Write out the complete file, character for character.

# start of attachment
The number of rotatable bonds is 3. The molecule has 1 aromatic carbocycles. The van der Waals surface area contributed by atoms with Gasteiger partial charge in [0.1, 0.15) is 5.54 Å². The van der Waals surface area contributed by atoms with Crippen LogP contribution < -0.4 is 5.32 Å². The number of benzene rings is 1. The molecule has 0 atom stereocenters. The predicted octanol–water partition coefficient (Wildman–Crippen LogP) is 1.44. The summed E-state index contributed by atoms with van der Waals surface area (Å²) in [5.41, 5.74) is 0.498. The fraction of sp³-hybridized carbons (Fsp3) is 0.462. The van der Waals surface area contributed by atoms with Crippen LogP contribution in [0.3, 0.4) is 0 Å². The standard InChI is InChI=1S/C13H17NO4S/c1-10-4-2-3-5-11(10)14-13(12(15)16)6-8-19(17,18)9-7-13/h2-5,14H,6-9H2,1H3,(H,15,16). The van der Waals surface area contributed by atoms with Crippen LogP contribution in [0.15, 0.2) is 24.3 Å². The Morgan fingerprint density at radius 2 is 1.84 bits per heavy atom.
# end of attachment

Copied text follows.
The number of rotatable bonds is 3. The molecule has 1 aromatic carbocycles. The van der Waals surface area contributed by atoms with Gasteiger partial charge in [0.1, 0.15) is 5.54 Å². The van der Waals surface area contributed by atoms with Crippen LogP contribution < -0.4 is 5.32 Å². The number of benzene rings is 1. The molecule has 0 atom stereocenters. The predicted octanol–water partition coefficient (Wildman–Crippen LogP) is 1.44. The summed E-state index contributed by atoms with van der Waals surface area (Å²) in [5.41, 5.74) is 0.498. The fraction of sp³-hybridized carbons (Fsp3) is 0.462. The van der Waals surface area contributed by atoms with Crippen LogP contribution in [0.3, 0.4) is 0 Å². The standard InChI is InChI=1S/C13H17NO4S/c1-10-4-2-3-5-11(10)14-13(12(15)16)6-8-19(17,18)9-7-13/h2-5,14H,6-9H2,1H3,(H,15,16). The van der Waals surface area contributed by atoms with Crippen LogP contribution in [0.15, 0.2) is 24.3 Å². The Morgan fingerprint density at radius 2 is 1.84 bits per heavy atom.